“The biggest thing I learned about the NFL is it’s most definitely a business,” Brown said. “The things you cannot control, you don’t worry about it, which is the business part of it. Let your agent talk to them about it, keep your mind focused on football. You have to.
“Once I got cut, I talked to my agent and he said he’d see if any other teams were interested. He called me the next day and said the Eagles wanted me to come in for workout. They were interested in me, but for the practice squad, too. The Ravens took me back the following day, said they planned on bringing me back. I felt confident in what they told me.”
Brown played special teams in his debut game, against Denver. In the final two regular-season weeks, against the giants and Bengals, he played on defense as well. He finished the season with three tackles, including a third-quarter sack of Manning for a 9-yard loss on a third-and-10 play in a Baltimore win.
It was a start.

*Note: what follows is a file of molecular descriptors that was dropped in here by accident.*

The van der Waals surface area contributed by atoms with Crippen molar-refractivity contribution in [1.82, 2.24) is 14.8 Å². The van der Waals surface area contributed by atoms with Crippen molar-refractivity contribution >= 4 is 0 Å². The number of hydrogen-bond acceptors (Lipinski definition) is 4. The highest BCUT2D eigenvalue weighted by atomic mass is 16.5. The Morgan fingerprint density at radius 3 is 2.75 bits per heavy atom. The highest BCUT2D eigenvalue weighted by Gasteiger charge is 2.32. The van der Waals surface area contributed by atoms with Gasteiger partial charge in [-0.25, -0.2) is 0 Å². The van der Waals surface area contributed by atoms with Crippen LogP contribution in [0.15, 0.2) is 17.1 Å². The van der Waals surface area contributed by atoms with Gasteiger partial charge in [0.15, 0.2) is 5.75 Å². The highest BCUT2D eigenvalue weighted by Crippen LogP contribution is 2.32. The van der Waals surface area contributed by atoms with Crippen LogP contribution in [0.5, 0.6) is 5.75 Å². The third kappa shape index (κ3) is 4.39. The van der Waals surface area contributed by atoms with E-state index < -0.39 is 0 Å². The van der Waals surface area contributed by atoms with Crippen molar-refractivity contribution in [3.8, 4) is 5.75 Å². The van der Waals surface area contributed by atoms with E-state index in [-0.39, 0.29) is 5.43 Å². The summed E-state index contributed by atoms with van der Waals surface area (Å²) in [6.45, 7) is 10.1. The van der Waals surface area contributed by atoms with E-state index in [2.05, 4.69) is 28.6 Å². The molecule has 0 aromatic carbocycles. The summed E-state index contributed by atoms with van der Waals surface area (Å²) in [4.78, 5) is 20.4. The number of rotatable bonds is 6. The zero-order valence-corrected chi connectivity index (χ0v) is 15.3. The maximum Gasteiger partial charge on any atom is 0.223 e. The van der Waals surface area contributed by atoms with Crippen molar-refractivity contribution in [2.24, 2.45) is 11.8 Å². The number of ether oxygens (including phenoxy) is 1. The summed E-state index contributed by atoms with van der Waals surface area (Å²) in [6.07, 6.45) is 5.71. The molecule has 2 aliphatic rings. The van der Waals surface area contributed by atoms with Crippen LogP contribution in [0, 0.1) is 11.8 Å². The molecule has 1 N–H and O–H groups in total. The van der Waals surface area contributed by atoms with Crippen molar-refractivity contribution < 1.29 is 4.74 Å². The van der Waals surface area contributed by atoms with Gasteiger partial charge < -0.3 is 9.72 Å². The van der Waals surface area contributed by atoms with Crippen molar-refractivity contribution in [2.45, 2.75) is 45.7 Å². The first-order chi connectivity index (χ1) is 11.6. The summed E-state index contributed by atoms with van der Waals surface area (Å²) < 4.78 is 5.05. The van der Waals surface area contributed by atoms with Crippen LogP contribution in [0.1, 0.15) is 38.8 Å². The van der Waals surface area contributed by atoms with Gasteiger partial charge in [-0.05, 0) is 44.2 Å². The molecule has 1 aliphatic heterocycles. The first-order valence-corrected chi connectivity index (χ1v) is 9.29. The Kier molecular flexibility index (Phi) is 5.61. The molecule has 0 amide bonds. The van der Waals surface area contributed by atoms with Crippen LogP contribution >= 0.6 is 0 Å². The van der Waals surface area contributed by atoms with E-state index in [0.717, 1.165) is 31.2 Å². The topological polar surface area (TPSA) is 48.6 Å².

Reed and other Ravens noticed. The veteran safety said, “Everybody on this team knows this guy (Brown) will be around the football, and that’s what you want. He reminds me of myself when I was that age.”
Brown, 24, said sharing the ride with the emotional Lewis made the Super Bowl run even more special.
“It was great,” the former Herd star said. “You know, it’s a journey I will never forget, getting to spend my first year in the league with a great like Ray and going out with a Super Bowl and then winning it. Getting into talks with him, to practice with him, hang out with him. It’s just one of those things you just won’t forget.
“Before I met him I wondered if he was actually like that. On the field, he’s Ray Lewis. But off the field, he’s a quiet guy, doesn’t say much, jokes around, just like a normal person. He talks real low, but I think just talking to him one-on-one, you can tell he’s just a passionate guy so it’s not an act at all. It’s just that the passion in him just comes out … His speeches are unbelievable. When he speaks, it’s just different.’”